How did our universe come to be? Is our cosmos uncannily tuned to nurture intelligent life? Is time an illusion? How did reality itself emerge? Such questions have fascinated religious thinkers and confounded philosophers and scientists for centuries. The past decade, however, has seen substantial scientific progress in these fields. Cosmologists now ask whether we live in a multiverse of infinitely many universes. The latest particle physics experiments and astrophysical observations suggest physical parameters are even more intimately tied to our cosmos’s habitability than we thought. Einstein’s relativity implies that the differences we experience between past, present, and future are illusory; but physicists are proposing modified theories that might rescue time’s reality. In addition, quantum experiments suggest that causality breaks down at the microscales—and this effect may even be exploited by quantum technologies. Finally, physicists have proposed new ways that the “classical” everyday world emerges from the fuzzy uncertain quantum realm, how space and time themselves may be grown from quantum seeds, and even how free will, consciousness, intelligence, and agency might arise from the behaviour of mindless particles.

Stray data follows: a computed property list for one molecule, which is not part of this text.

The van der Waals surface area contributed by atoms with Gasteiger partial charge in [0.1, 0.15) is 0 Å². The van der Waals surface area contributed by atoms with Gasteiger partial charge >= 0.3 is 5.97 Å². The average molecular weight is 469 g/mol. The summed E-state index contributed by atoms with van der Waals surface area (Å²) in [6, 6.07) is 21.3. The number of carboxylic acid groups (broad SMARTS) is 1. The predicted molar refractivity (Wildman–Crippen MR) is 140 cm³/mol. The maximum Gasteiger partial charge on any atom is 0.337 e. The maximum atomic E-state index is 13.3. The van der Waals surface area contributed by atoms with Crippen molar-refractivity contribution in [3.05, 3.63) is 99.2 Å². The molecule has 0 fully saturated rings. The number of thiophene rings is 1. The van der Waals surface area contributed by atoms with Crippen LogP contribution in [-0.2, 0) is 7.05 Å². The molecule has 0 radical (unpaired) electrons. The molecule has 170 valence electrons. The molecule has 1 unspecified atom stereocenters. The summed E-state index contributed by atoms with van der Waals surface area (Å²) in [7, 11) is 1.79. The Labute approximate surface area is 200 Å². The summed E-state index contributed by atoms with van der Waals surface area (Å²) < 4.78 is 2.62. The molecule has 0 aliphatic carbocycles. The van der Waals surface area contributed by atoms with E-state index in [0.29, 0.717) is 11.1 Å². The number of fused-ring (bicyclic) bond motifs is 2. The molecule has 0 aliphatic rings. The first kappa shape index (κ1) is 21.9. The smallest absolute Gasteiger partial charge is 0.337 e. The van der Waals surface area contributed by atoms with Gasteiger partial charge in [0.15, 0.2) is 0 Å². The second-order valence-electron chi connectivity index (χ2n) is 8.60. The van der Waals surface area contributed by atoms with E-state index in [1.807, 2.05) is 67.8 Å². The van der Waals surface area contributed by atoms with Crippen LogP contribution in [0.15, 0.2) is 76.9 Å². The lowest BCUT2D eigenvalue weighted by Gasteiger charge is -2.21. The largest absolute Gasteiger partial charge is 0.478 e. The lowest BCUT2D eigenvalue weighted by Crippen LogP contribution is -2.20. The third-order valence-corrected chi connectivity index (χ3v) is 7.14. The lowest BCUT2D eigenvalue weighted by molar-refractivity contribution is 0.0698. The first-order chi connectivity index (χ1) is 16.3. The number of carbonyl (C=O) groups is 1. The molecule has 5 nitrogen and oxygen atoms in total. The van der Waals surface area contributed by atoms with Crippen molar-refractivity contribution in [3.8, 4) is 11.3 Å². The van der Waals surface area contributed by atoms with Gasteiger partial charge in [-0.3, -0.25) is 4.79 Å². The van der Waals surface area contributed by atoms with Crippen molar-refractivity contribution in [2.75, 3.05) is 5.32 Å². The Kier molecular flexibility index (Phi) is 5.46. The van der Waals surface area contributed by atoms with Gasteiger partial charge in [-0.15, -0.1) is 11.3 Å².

The time is ripe to review these theoretical developments, outline experimental opportunities, and illuminate open research questions.
We will produce four literature reviews, on the topics of: Cosmological Origins, Fine Tuning, Time, and Emergence. Many conflicting theories have been proposed to address big open questions related to these themes, along with experiments and observations to test them. The reviews will be scholarly yet accessible, and thus will both stimulate new academic research and allow the public to appreciate the strides made in understanding these deep aspects of reality.